Actually, if we were not so quick to criticize a venture we would might not miss out on the ones which actually have potential, no matter what our gut feeling tells us at first. After having quickly grasped the larger picture of the business model we can begin to ask more important questions, such as how the company is really differentiating and setting itself apart from the competition.
It is easy to argue that investors are throwing money at useless copycats in redundant fields of application of a disrupting and apparently universal concept. Of course, when it comes to hyping a certain business model this is always true to some extent – but there is a reason the money is called risk capital. A few years ago we got knocked with concepts fitting the “Spotify for X” description. Similarly, a little later we got overwhelmed with the “Airbnb for X” equivalent.
Drawing from previous encounters with “Y for X” descriptions, we need to zoom out and (as always) put history into perspective before we condemn concepts labeled as “Uber for X” and devote ourselves to ignorant and automated bashing of alternative applications of the business model. Many of them have actually left a lasting legacy in a variety of fields.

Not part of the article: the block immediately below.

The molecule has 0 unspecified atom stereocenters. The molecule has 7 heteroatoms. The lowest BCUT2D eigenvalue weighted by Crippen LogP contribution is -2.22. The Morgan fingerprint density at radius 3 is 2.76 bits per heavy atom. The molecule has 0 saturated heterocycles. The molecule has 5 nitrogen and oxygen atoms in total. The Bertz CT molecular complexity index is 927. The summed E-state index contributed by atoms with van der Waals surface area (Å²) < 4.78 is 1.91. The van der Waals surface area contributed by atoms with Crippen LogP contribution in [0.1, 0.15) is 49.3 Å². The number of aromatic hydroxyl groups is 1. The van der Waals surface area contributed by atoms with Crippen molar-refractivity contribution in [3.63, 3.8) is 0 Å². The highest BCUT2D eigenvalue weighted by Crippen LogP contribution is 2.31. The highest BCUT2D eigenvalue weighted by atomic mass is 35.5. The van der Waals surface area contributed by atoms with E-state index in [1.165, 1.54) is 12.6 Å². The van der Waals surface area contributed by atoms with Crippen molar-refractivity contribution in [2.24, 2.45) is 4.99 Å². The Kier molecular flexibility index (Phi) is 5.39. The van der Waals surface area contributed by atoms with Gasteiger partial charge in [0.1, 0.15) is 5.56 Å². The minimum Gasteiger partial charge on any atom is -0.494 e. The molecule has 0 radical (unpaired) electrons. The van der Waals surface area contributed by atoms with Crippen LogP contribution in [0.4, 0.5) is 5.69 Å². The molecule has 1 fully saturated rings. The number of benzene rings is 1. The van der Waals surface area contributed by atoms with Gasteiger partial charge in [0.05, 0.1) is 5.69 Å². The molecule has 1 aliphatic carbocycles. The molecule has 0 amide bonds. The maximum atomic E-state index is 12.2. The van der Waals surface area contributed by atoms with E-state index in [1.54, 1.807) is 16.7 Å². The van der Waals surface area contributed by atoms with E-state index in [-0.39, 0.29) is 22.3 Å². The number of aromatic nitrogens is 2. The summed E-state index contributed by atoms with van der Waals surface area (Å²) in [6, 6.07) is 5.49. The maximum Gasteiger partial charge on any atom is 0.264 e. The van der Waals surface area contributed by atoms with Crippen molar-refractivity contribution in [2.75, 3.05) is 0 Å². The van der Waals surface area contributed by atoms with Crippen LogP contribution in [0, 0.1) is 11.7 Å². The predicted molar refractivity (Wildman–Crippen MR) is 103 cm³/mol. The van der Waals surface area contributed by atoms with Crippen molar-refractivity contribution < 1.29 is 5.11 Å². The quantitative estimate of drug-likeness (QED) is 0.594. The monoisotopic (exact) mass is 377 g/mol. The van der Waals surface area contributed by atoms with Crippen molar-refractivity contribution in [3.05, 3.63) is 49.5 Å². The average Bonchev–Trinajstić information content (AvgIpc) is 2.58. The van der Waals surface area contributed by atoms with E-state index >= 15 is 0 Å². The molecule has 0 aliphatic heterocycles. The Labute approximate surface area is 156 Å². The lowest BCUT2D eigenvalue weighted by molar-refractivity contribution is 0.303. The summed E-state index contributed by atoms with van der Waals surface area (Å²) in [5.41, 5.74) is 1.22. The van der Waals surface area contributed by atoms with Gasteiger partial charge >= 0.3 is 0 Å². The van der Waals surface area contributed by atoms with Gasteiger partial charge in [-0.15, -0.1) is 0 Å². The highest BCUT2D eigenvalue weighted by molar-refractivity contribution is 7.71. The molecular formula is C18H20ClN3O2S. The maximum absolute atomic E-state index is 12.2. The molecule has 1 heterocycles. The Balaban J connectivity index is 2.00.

Of course, the business models themselves might have severe negative impact on society and its inhabitants. Whereas some of the recent examples of disruptive business models just changes the competitive business landscape in the Schumpeterian spirit of creative destruction, some others might have more disastrous implications. For interesting examples of why the business model created by Uber might not be inherently good, see this article from The Economist and this one from QUARTZ (for instance).